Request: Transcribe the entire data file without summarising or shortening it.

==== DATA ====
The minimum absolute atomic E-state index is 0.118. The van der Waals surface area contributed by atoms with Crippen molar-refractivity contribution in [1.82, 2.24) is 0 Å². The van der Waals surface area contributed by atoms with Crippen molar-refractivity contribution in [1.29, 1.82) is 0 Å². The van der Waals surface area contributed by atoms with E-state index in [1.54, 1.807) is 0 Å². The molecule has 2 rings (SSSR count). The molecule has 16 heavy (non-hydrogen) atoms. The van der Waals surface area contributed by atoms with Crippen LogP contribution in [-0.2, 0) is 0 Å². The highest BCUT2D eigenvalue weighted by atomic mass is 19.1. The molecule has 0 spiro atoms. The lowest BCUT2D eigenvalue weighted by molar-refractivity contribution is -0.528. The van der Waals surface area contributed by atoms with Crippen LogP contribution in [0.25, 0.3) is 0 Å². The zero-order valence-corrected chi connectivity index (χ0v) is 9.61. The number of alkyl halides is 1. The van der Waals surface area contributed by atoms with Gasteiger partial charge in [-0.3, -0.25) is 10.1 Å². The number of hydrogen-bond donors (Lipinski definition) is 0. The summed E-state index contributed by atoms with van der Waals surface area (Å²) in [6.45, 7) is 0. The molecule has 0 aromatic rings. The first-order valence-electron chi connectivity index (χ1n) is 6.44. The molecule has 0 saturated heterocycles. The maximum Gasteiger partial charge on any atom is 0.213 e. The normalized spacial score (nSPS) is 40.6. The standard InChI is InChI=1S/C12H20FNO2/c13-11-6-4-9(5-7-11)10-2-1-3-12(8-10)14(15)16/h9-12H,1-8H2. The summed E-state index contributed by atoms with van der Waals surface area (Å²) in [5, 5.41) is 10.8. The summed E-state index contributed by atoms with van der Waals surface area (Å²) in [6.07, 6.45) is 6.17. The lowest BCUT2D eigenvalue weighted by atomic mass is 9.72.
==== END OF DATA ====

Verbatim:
The minimum absolute atomic E-state index is 0.118. The van der Waals surface area contributed by atoms with Crippen molar-refractivity contribution in [1.82, 2.24) is 0 Å². The van der Waals surface area contributed by atoms with Crippen molar-refractivity contribution in [1.29, 1.82) is 0 Å². The van der Waals surface area contributed by atoms with E-state index in [1.54, 1.807) is 0 Å². The molecule has 2 rings (SSSR count). The molecule has 16 heavy (non-hydrogen) atoms. The van der Waals surface area contributed by atoms with Crippen LogP contribution in [-0.2, 0) is 0 Å². The highest BCUT2D eigenvalue weighted by atomic mass is 19.1. The molecule has 0 spiro atoms. The lowest BCUT2D eigenvalue weighted by molar-refractivity contribution is -0.528. The van der Waals surface area contributed by atoms with Crippen LogP contribution in [0.25, 0.3) is 0 Å². The zero-order valence-corrected chi connectivity index (χ0v) is 9.61. The number of alkyl halides is 1. The van der Waals surface area contributed by atoms with Gasteiger partial charge in [-0.3, -0.25) is 10.1 Å². The number of hydrogen-bond donors (Lipinski definition) is 0. The summed E-state index contributed by atoms with van der Waals surface area (Å²) in [6.45, 7) is 0. The molecule has 0 aromatic rings. The first-order valence-electron chi connectivity index (χ1n) is 6.44. The molecule has 0 saturated heterocycles. The maximum Gasteiger partial charge on any atom is 0.213 e. The normalized spacial score (nSPS) is 40.6. The standard InChI is InChI=1S/C12H20FNO2/c13-11-6-4-9(5-7-11)10-2-1-3-12(8-10)14(15)16/h9-12H,1-8H2. The summed E-state index contributed by atoms with van der Waals surface area (Å²) in [5, 5.41) is 10.8. The summed E-state index contributed by atoms with van der Waals surface area (Å²) in [6.07, 6.45) is 6.17. The lowest BCUT2D eigenvalue weighted by atomic mass is 9.72.